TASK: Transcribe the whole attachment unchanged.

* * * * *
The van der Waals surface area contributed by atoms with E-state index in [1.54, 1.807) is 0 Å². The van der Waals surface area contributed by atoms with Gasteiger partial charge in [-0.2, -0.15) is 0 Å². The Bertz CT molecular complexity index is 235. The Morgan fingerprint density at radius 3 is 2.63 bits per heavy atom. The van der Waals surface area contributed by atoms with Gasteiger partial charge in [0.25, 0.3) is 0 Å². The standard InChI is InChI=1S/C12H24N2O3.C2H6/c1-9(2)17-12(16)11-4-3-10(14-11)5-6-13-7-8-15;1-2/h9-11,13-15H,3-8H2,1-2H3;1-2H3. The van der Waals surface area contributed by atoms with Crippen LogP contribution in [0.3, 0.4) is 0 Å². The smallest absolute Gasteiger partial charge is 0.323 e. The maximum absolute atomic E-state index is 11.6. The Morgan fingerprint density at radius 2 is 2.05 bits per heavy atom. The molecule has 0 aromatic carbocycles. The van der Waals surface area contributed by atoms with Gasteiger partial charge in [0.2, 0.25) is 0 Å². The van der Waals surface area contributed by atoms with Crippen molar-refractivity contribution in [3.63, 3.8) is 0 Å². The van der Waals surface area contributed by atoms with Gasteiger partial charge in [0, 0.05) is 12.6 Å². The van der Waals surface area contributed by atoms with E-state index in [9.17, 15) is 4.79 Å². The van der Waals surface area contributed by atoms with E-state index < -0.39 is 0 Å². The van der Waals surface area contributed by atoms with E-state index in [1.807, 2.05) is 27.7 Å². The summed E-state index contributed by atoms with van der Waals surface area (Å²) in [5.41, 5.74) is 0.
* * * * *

The van der Waals surface area contributed by atoms with E-state index in [1.54, 1.807) is 0 Å². The van der Waals surface area contributed by atoms with Gasteiger partial charge in [-0.2, -0.15) is 0 Å². The Bertz CT molecular complexity index is 235. The Morgan fingerprint density at radius 3 is 2.63 bits per heavy atom. The van der Waals surface area contributed by atoms with Gasteiger partial charge in [0.25, 0.3) is 0 Å². The standard InChI is InChI=1S/C12H24N2O3.C2H6/c1-9(2)17-12(16)11-4-3-10(14-11)5-6-13-7-8-15;1-2/h9-11,13-15H,3-8H2,1-2H3;1-2H3. The van der Waals surface area contributed by atoms with Crippen LogP contribution in [0.3, 0.4) is 0 Å². The smallest absolute Gasteiger partial charge is 0.323 e. The maximum absolute atomic E-state index is 11.6. The Morgan fingerprint density at radius 2 is 2.05 bits per heavy atom. The molecule has 0 aromatic carbocycles. The van der Waals surface area contributed by atoms with Gasteiger partial charge in [0.2, 0.25) is 0 Å². The van der Waals surface area contributed by atoms with Crippen molar-refractivity contribution in [3.63, 3.8) is 0 Å². The van der Waals surface area contributed by atoms with Gasteiger partial charge in [0, 0.05) is 12.6 Å². The van der Waals surface area contributed by atoms with E-state index in [9.17, 15) is 4.79 Å². The van der Waals surface area contributed by atoms with E-state index < -0.39 is 0 Å². The van der Waals surface area contributed by atoms with E-state index in [1.807, 2.05) is 27.7 Å². The summed E-state index contributed by atoms with van der Waals surface area (Å²) in [5.41, 5.74) is 0.